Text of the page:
DOL issues guidance on lump-sum garnishment payments

The U.S. Department of Labor’s Wage-Hour Division (WHD) has issued an opinion letter on whether lump-sum payments from employers to employees are earnings for garnishment purposes under Title III of the Consumer Credit Protection Act (CCPA).

Central inquiry

According to the WHD, to assess whether certain lump-sum payments are earnings and subject to garnishment limitations under the CCPA, the central inquiry is whether the amounts are paid by the employer in exchange for personal services. If the lump-sum payment is made in exchange for personal services rendered, then, similar to payments received periodically, it will be subject to the CCPA’s garnishment limitations as described in the WHD Fact Sheet #30 issued in 2016. Conversely, lump-sum payments that are unrelated to personal services rendered are not earnings under the CCPA.

Specific payments

In response to the facts of the specific inquiry, the WHD opined that the following lump-sum payments provided from an employer to an employee are earnings under the CCPA: commissions, discretionary and nondiscretionary bonuses, productivity or performance bonuses, profit sharing, referral or sign-on bonuses, moving or relocation incentive payments, attendance awards, safety awards, cash service awards, retroactive merit increases, payment for working during a holiday, termination pay, and severance pay because, as mentioned above, the reason for the underlying payment was to compensate the employee for personal services rendered.

Commissions and bonuses

WHD also noted that the CCPA specifically lists commissions and bonuses as examples of payments that are earnings (15 U.S.C. §1672(a)). In addition, the WHD pointed out that definition’s list of examples is non-exhaustive, and a profit sharing payment is compensation for the employee’s service and is similar in nature to a bonus. Likewise, a signing bonus, referral bonus, or moving or relocation incentive payment is a type of bonus provided for the employee’s service to the employer. Similarly, a one-time lump-sum payment awarded for the employee’s attendance, safety, or service record is in essence a bonus, which is compensation for the employee’s personal services to the employer.

Severance pay

As far as termination severance pay tied to the employee’s length of service, WHD will treat such a payment as earnings under the CCPA. These payments are compensation for the employee’s service and similar in nature to a cash service award. (See Shah v. City of Farmington Hills, 748 N.W.2d 592, 597 (Mich. Ct. App. 2008).

Workers compensation

For workers’ compensation and insurance settlements, certain portions of the payment may qualify as earnings, while other portions may not, according to the WHD. At least a portion of workers’ compensation payments, whether paid periodically or in a lump-sum, constitute earnings under the CCPA because certain payments are designed to replace wages that would have been earned by the employee, but for the work-related injury. Unlike wage substitute payments, reimbursement for medical expenses is not payment for services provided by the employer to the employee. Therefore, any portion of the workers’ compensation payment that is attributable to reimbursement for medical expenses is not earnings under the CCPA.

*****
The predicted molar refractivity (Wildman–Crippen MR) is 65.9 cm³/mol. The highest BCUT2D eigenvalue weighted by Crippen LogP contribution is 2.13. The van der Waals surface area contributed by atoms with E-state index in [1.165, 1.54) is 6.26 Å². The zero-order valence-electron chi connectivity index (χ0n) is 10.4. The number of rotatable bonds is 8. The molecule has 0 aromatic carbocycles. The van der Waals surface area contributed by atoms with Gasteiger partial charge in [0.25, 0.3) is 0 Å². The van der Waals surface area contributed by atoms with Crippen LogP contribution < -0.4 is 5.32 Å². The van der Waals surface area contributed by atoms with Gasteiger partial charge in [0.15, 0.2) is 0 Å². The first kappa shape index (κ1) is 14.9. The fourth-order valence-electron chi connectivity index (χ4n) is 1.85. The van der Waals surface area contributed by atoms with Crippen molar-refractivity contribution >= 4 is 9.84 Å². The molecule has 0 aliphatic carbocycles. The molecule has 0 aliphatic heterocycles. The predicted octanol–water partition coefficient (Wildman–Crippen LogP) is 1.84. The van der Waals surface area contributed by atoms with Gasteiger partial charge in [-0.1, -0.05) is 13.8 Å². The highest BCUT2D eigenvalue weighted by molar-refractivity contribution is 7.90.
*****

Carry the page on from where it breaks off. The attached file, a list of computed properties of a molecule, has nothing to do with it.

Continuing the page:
Wrongful termination

Similarly, certain portions of lump-sum payments resulting from wrongful termination insurance settlements, may qualify as earnings under the CCPA. The parts of an insurance settlement attributable to back and front pay are earnings under the CCPA. The wage portion constitutes compensation for the employee’s services. However, portions of a wrongful termination insurance settlement payment that result from compensatory or punitive damages are not earnings under the CCPA. (See United States v. Cooper, No. 02-40069, 2006 WL 3512936, *5-6 (D. Kan., Nov. 1, 2006).

Buybacks of company stock

Payments to employees resulting from buybacks of company shares do not appear to be compensation for the employee’s personal services. As described, buybacks are a “flexible way of returning money to shareholders relative to dividends.” Accordingly, there is no nexus between personal services rendered and the company’s decision to repurchase the stock. The company’s intent is to “reduce the number of its shares on the open market,” not to compensate the employee for personal services rendered. Therefore, lump-sum payments received by an employee pursuant to a company buyback are not earnings subject to the CCPA garnishment limitations. (U.S. Department of Labor, Wage-Hour Division, CCPA2018-1NA, April 12, 2018; U.S. Department of Labor, Wage-Hour Division, Fact Sheet #30: The Federal Wage Garnishment Law, Consumer Credit Protection Act’s Title III (CCPA), (Revised November 2016).)

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